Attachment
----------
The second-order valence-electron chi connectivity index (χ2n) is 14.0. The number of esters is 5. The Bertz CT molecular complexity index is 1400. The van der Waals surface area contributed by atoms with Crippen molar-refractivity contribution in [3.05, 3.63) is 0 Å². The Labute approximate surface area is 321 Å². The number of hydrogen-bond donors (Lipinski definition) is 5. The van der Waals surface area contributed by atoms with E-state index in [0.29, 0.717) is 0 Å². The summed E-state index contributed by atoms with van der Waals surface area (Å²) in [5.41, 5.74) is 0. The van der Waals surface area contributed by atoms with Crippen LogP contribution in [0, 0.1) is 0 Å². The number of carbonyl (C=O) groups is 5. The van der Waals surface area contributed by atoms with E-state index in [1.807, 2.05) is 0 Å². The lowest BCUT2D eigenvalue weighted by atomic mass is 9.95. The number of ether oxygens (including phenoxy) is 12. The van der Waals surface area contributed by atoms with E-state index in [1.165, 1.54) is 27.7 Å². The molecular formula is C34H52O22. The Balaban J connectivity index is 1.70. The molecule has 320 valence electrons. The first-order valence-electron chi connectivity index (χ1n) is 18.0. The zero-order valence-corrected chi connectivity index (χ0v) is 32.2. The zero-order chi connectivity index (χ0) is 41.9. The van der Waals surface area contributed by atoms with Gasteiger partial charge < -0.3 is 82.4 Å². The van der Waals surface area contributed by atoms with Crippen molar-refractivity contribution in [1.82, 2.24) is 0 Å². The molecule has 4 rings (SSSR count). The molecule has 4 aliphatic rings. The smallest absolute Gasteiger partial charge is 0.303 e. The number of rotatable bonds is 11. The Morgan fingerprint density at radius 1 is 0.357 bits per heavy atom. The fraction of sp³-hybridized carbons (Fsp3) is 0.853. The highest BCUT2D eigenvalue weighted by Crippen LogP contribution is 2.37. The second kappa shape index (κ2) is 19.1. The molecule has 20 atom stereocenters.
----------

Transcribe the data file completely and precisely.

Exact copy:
The second-order valence-electron chi connectivity index (χ2n) is 14.0. The number of esters is 5. The Bertz CT molecular complexity index is 1400. The van der Waals surface area contributed by atoms with Crippen molar-refractivity contribution in [3.05, 3.63) is 0 Å². The Labute approximate surface area is 321 Å². The number of hydrogen-bond donors (Lipinski definition) is 5. The van der Waals surface area contributed by atoms with E-state index in [0.29, 0.717) is 0 Å². The summed E-state index contributed by atoms with van der Waals surface area (Å²) in [5.41, 5.74) is 0. The van der Waals surface area contributed by atoms with Crippen LogP contribution in [0, 0.1) is 0 Å². The number of carbonyl (C=O) groups is 5. The van der Waals surface area contributed by atoms with E-state index in [1.807, 2.05) is 0 Å². The lowest BCUT2D eigenvalue weighted by atomic mass is 9.95. The number of ether oxygens (including phenoxy) is 12. The van der Waals surface area contributed by atoms with E-state index in [1.165, 1.54) is 27.7 Å². The molecular formula is C34H52O22. The Balaban J connectivity index is 1.70. The molecule has 320 valence electrons. The first-order valence-electron chi connectivity index (χ1n) is 18.0. The zero-order valence-corrected chi connectivity index (χ0v) is 32.2. The zero-order chi connectivity index (χ0) is 41.9. The van der Waals surface area contributed by atoms with Gasteiger partial charge < -0.3 is 82.4 Å². The van der Waals surface area contributed by atoms with Crippen molar-refractivity contribution in [1.82, 2.24) is 0 Å². The molecule has 4 rings (SSSR count). The molecule has 4 aliphatic rings. The smallest absolute Gasteiger partial charge is 0.303 e. The number of rotatable bonds is 11. The Morgan fingerprint density at radius 1 is 0.357 bits per heavy atom. The fraction of sp³-hybridized carbons (Fsp3) is 0.853. The highest BCUT2D eigenvalue weighted by Crippen LogP contribution is 2.37. The second kappa shape index (κ2) is 19.1. The molecule has 20 atom stereocenters.